How to Maintain & Care For Dental Implants
May 1, 2023
Dental implants have gained popularity because they restore natural chewing function and smile beauty while enhancing self-confidence and quality of life. Whether you need a failing tooth extracted or already have a gap caused by a missing tooth, dental implants are the number one tooth replacement solution.
Dental implants consist of three parts that replicate the function and aesthetics of natural teeth. They’re the only tooth replacement option that helps maintain bone health and stimulate new growth once the implant post integrates with your underlying jawbone.
As a patient, it’s essential for you to learn how to take care of dental implants and recognize potential problems that can arise after surgery. Following your dentist’s postsurgical guidelines and reading the following tips will help you achieve an optimal dental implant surgery outcome.
Table of Contents
- 1 1. Daily Oral Hygiene Practices
- 2 2. Regular Dental Checkups and Cleanings
- 3 3. Proper Nutrition and Diet
- 4 4. Lifestyle Factors
- 5 Recognizing and Addressing Complications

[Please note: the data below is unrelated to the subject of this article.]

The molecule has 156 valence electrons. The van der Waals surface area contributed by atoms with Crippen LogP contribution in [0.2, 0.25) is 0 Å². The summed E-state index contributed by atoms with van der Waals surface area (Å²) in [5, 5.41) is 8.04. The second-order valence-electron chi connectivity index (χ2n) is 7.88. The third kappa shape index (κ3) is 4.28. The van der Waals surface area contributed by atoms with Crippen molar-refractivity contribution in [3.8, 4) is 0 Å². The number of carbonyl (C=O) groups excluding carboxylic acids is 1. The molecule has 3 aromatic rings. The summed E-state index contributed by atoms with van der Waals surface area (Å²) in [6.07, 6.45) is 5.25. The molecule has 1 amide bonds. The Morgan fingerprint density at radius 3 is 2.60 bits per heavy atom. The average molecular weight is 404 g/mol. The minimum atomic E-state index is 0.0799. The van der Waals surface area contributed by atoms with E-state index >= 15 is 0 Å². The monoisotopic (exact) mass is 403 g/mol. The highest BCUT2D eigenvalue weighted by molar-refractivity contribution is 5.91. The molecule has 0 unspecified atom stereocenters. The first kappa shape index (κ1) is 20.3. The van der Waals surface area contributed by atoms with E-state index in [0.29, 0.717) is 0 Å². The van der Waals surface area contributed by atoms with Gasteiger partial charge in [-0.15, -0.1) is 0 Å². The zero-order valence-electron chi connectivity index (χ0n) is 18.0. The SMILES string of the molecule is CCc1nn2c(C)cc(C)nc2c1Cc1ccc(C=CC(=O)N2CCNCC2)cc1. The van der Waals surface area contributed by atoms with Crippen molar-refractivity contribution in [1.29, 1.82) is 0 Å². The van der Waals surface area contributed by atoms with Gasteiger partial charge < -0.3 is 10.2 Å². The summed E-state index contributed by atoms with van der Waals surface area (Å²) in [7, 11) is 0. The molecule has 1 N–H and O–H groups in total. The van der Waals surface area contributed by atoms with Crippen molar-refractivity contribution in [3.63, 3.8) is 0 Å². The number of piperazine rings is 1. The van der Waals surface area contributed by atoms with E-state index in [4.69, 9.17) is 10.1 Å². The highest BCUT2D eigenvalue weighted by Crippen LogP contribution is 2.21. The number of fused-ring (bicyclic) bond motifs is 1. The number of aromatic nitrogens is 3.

- 6 Long Term Maintenance and Replacement
- 7 Restore Your Smile with the Number One Solution
1. Daily Oral Hygiene Practices
The oral hygiene for dental implants is nearly the same as for natural teeth, except during the first month after surgery. You shouldn’t use an electric toothbrush, regular mouthwash, or an oral irrigator until your implant sites have properly healed. Thereafter, you can follow these oral hygiene practices.
Brush at least twice a day and always before bed to prevent bacteria from thriving while you sleep. An interdental brush is helpful for brushing between teeth and in hard-to-reach spaces around your gums. Whether you get an electric toothbrush or a manual one, only use one with soft bristles.
Ask your dentist for floss specifically made for implants because the wrong kind may fray and leave debris. This can increase the risk of infection or plaque buildup around your implants. A WaterPik or another oral irrigator is a good option if flossing around implants is challenging.
After healing, you can use mouthwash, as long as it is free of peroxide and alcohol.
2. Regular Dental Checkups and Cleanings